Background Small hyperintense lesions are found on diffusion-weighted imaging (DWI) in patients with sporadic small vessel disease (SVD). Their exact role in SVD progression remains unclear due to their asymptomatic and transient nature. The main objective is to investigate the role of DWI+lesions in the radiological progression of SVD and their relationship with clinical outcomes.
Methods Participants with SVD were included from the Radboud University Nijmegen Diffusion tensor MRI Cohort. DWI+lesions were assessed on four time points over 14 years. Outcome measures included neuroimaging markers of SVD, cognitive performance and clinical outcomes, including stroke, all-cause dementia and all-cause mortality. Linear mixed-effect models and Cox regression models were used to examine the outcome measures in participants with a DWI+lesion (DWI+) and those without a DWI+lesion (DWI−).
Results DWI+lesions were present in 45 out of 503 (8.9%) participants (mean age: 66.7 years (SD=8.3)). Participants with DWI+lesions and at least one follow-up (n=33) had higher white matter hyperintensity progression rates (β=0.36, 95% CI=0.05 to 0.68, p=0.023), more incident lacunes (incidence rate ratio=2.88, 95% CI=1.80 to 4.67, p<0.001) and greater cognitive decline (β=−0.03, 95% CI=−0.05 to −0.01, p=0.006) during a median follow-up of 13.2 (IQR: 8.8–13.8) years compared with DWI− participants. No differences were found in risk of all-cause mortality, stroke or dementia.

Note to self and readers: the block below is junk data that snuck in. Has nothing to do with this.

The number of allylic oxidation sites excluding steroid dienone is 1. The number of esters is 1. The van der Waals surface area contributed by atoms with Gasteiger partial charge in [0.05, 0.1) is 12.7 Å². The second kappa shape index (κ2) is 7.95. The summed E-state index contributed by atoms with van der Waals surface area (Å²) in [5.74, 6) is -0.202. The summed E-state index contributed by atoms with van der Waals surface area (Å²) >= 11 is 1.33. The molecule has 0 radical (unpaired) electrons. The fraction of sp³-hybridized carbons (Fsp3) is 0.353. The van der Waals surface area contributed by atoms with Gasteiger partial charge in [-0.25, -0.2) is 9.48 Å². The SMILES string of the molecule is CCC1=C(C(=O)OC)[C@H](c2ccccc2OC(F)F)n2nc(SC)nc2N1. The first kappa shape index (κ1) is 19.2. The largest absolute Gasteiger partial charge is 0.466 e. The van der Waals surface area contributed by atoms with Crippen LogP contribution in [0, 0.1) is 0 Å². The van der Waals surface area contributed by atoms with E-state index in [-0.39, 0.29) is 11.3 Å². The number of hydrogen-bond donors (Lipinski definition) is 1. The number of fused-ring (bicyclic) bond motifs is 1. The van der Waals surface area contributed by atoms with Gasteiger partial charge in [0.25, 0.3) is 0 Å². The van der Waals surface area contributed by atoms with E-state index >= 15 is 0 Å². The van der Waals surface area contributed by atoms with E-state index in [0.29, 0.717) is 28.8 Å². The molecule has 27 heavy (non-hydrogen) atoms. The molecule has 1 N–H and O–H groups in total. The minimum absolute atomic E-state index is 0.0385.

Conclusion Presence of a DWI+lesion in patients with SVD is associated with greater radiological progression of SVD and cognitive decline compared with patients without DWI+lesions.
- CEREBROVASCULAR DISEASE
Data availability statement
Data are available upon reasonable request.
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EV and EJ contributed equally.
Contributors Study concept and design: RPCK, DGN, JM, AMT and F-EDL. Data acquisition and analysis: EV, EJ, MJ, MC, KW, MD, AMT and F-EDL. Drafting the manuscript: EV and EJ. Revised the manuscript for intellectual content: all authors. F-EDL acts as guarantor.
Funding F-EDL was supported by a VIDI innovational grant from The Netherlands Organisation for Health Research and Development (ZonMw grant 016.126.351).
Competing interests None declared.
Provenance and peer review Not commissioned; externally peer reviewed.
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